Medium Work Exerting up to 50 (22.7 kg) pounds of force occasionally, and/or up to 25 pounds (11.3 kg) of force frequently, and/or up to 10 pounds (4.5 kg) of forces constantly to move objects.

Heavy Work Exerting up to 100 pounds (45.4 kg) of force occasionally, and/or up to 50 pounds (22.7 kg) of force frequently, and/or in excess of 20 pounds (9.1 kg) of force constantly to move objects.

Very Heavy Work Exerting in excess of 100 pounds (45.4 kg) of force occasionally, and/or in excess of 50 pounds (22.7 kg) of force frequently, and/or in excess of 20 pounds (9.1 kg) of force constantly to move objects.

Meniscectomy and Meniscus Repair


Related Terms

  • Cartilage Surgery
  • Meniscus Shaving
  • Partial Meniscectomy

Specialists

  • Orthopedic (Orthopaedic) Surgeon
  • Physiatrist (Physical Medicine and Rehabilitation Specialist)
  • Physical Therapist

Comorbid Conditions

Factors Influencing Duration

The type of procedure; the occurrence of complications; and the individual's job requirements, ability to modify work activities, and compliance with rehabilitation may affect duration of disability.

Medical Codes

ICD-9-CM:
80.6 - Excision of Semilunar Cartilage of Knee; Meniscectomy; Excision of Meniscus of Knee
81.42 - Five-in-one Repair of Knee; Medial Meniscectomy, Medial Collateral Ligament Repair, Vastus Medialis Advancement, Semitendinosus Advancement, and Pes Anserinus Transfer
81.43 - Triad Knee Repair; Medial Meniscectomy with Repair of the Anterior Cruciate Ligament and the Medial Collateral Ligament; ODonoghue Procedure
81.47 - Repair of Knee, Other

Rehabilitation

The primary focus of rehabilitation following a meniscectomy or meniscus repair is to control pain and restore function. The rehabilitation program will be dependent on the surgical procedure and the protocol of the treating physician.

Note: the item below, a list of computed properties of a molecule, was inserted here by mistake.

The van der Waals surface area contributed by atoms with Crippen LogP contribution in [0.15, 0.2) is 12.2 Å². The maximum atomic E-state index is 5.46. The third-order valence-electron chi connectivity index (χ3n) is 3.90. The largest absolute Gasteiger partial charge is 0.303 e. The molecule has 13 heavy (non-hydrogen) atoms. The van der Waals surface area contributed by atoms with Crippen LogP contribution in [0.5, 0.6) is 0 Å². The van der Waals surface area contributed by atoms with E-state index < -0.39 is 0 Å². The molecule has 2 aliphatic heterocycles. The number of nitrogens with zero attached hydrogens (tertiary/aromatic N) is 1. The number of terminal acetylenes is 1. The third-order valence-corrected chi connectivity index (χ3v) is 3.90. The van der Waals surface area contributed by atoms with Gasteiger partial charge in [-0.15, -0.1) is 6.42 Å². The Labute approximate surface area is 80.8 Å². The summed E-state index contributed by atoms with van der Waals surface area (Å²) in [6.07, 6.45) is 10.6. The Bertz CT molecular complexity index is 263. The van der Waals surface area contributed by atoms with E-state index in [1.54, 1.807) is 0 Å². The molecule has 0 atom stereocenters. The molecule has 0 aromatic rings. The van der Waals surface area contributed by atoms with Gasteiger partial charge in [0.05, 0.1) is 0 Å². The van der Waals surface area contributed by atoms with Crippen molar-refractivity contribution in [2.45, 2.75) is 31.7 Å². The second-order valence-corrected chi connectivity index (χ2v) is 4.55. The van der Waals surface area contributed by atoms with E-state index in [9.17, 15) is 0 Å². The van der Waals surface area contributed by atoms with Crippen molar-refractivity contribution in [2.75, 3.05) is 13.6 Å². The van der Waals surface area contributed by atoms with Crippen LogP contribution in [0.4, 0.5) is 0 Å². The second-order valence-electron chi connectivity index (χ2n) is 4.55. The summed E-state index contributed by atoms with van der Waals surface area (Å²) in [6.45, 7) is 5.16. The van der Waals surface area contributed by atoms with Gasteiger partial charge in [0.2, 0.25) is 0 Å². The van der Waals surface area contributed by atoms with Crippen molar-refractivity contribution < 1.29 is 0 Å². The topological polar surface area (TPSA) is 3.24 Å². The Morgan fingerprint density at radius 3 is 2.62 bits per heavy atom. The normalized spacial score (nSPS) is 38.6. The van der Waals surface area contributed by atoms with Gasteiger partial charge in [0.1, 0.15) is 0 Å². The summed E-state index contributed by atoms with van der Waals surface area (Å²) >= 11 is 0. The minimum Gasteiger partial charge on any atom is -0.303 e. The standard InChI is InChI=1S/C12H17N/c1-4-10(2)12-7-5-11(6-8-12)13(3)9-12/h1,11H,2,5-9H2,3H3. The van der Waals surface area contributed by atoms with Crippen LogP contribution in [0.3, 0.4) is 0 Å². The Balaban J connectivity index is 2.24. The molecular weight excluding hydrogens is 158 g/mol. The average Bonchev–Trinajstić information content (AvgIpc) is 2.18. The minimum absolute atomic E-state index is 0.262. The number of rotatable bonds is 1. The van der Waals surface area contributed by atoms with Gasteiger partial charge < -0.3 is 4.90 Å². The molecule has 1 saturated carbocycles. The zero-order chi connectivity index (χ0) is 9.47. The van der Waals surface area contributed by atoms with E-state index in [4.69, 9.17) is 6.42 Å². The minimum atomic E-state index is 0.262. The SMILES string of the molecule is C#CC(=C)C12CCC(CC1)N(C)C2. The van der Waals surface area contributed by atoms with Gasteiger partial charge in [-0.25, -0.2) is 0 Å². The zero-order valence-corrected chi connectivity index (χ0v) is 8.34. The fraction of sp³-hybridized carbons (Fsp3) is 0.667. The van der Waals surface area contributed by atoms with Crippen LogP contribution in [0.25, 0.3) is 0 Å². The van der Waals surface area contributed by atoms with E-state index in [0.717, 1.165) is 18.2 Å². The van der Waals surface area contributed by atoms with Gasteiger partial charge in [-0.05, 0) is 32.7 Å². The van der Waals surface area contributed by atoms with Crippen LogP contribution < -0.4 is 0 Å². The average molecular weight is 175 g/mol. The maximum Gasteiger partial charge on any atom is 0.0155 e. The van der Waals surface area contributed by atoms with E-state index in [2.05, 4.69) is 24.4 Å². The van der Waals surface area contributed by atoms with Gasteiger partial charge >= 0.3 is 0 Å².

The first goal of rehabilitation is independent ambulation. Gait training with an assistive device may be necessary, with weight bearing as indicated by the physician. If, at the beginning, pain is an issue, modalities such as heat and cold may be used. After the early postoperative period, it is common to begin physical therapy with a heat treatment in order to relax the tissues around the knee and to conclude with a cold treatment in order to control the pain and swelling that may follow exercise. The physician will determine use of compressive wraps or devices.

The next goal is to restore motion and strength to the involved knee. Passive range of motion exercises are usually begun immediately to help restore full mobility to the joint. If a meniscus repair has been performed, particularly one involving the posterior meniscus, knee flexion may be restricted to 90 degrees for the first 6 weeks to avoid displacement (Brockmeier). During the first 4 to 6 weeks after repair, the joint should be protected by a knee brace during ambulation, with weight bearing progression dictated by the type of repair performed (Brockmeier). Initial strengthening exercises are non-aggressive and typically static (isometric) (Lento).